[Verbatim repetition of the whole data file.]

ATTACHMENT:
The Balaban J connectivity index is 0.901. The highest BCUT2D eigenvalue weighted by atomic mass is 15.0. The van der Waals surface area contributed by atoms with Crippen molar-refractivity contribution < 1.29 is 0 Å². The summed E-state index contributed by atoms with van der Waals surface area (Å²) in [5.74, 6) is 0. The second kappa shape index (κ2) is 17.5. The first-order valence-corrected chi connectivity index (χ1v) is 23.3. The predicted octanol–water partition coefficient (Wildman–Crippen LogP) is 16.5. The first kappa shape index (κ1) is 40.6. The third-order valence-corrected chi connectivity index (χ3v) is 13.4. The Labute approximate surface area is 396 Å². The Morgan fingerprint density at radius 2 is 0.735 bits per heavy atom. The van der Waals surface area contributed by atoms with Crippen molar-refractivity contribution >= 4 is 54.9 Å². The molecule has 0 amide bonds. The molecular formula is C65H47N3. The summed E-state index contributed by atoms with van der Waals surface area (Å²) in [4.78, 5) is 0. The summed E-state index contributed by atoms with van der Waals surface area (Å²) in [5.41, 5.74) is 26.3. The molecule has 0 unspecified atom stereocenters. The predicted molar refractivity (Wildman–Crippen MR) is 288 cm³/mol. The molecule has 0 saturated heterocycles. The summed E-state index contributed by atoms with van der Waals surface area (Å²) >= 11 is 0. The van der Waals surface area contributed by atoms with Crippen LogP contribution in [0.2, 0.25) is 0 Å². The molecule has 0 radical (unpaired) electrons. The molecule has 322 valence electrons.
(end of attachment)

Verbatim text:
The Balaban J connectivity index is 0.901. The highest BCUT2D eigenvalue weighted by atomic mass is 15.0. The van der Waals surface area contributed by atoms with Crippen molar-refractivity contribution < 1.29 is 0 Å². The summed E-state index contributed by atoms with van der Waals surface area (Å²) in [5.74, 6) is 0. The second kappa shape index (κ2) is 17.5. The first-order valence-corrected chi connectivity index (χ1v) is 23.3. The predicted octanol–water partition coefficient (Wildman–Crippen LogP) is 16.5. The first kappa shape index (κ1) is 40.6. The third-order valence-corrected chi connectivity index (χ3v) is 13.4. The Labute approximate surface area is 396 Å². The Morgan fingerprint density at radius 2 is 0.735 bits per heavy atom. The van der Waals surface area contributed by atoms with Crippen molar-refractivity contribution >= 4 is 54.9 Å². The molecule has 0 amide bonds. The molecular formula is C65H47N3. The summed E-state index contributed by atoms with van der Waals surface area (Å²) in [4.78, 5) is 0. The summed E-state index contributed by atoms with van der Waals surface area (Å²) in [5.41, 5.74) is 26.3. The molecule has 0 unspecified atom stereocenters. The predicted molar refractivity (Wildman–Crippen MR) is 288 cm³/mol. The molecule has 0 saturated heterocycles. The summed E-state index contributed by atoms with van der Waals surface area (Å²) >= 11 is 0. The van der Waals surface area contributed by atoms with Crippen LogP contribution in [0.2, 0.25) is 0 Å². The molecule has 0 radical (unpaired) electrons. The molecule has 322 valence electrons.